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On December 13, 2010, the Supreme Court announced its decision in Costco v. Omega, a case involving the first-sale doctrine of copyright law. Under the first-sale doctrine, a person who purchases a copyrighted work can later sell that work to someone else without the permission of the copyright owner. The question raised in the Costco case was whether the first-sale doctrine applied to imported works that were manufactured abroad and had not previously been sold in the United States with the copyright owner’s permission.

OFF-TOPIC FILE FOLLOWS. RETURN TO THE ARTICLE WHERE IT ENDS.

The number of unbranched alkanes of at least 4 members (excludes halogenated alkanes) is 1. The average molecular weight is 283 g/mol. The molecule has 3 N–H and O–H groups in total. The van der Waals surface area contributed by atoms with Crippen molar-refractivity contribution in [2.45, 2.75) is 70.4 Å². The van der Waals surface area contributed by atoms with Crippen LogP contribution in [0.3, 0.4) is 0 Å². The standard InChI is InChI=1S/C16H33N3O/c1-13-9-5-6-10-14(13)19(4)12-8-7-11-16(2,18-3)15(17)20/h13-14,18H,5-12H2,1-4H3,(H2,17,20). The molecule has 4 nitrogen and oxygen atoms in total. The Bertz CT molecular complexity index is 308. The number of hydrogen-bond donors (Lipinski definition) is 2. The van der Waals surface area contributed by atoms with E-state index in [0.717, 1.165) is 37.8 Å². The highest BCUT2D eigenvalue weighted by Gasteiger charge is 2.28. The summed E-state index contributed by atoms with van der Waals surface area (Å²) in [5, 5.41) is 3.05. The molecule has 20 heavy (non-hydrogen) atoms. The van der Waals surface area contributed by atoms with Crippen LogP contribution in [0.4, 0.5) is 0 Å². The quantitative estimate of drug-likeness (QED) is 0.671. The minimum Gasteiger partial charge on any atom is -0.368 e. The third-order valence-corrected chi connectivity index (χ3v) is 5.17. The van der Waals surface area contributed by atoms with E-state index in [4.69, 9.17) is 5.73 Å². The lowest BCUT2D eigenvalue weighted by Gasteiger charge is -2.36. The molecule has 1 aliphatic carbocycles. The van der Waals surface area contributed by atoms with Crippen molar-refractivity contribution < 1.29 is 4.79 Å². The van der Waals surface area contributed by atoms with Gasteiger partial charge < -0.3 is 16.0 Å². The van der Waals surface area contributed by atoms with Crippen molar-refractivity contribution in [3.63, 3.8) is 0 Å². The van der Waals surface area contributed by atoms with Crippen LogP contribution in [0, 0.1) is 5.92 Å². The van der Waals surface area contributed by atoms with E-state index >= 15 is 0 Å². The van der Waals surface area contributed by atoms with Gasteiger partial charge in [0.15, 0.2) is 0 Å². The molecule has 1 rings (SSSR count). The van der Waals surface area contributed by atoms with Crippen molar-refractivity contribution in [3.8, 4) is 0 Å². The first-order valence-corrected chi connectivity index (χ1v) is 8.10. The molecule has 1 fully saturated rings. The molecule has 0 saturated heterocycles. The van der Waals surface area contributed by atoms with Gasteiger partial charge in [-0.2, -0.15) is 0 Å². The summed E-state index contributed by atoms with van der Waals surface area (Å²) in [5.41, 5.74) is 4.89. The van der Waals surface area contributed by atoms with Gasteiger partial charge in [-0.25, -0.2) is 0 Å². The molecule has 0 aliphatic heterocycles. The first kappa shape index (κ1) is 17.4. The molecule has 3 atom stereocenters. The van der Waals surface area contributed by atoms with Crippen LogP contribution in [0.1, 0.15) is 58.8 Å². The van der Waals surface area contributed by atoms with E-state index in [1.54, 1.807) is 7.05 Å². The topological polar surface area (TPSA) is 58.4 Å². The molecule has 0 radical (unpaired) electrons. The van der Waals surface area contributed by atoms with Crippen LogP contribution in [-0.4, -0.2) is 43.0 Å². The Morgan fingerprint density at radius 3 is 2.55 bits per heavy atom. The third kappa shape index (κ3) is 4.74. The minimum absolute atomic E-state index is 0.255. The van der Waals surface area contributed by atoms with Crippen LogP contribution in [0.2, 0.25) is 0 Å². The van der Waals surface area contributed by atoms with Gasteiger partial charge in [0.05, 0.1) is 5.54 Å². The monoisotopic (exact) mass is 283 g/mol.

In a per curiam decision, an equally divided Court affirmed the Ninth Circuit’s decision that the first-sale doctrine does not apply to imported goods that are manufactured abroad and have not already been sold in the United States with the permission of the copyright owner. Justice Kagan took no part in the consideration or decision of the case.
To discuss the case, we have Professor David Olson, who is a member of the faculty at Boston College Law School.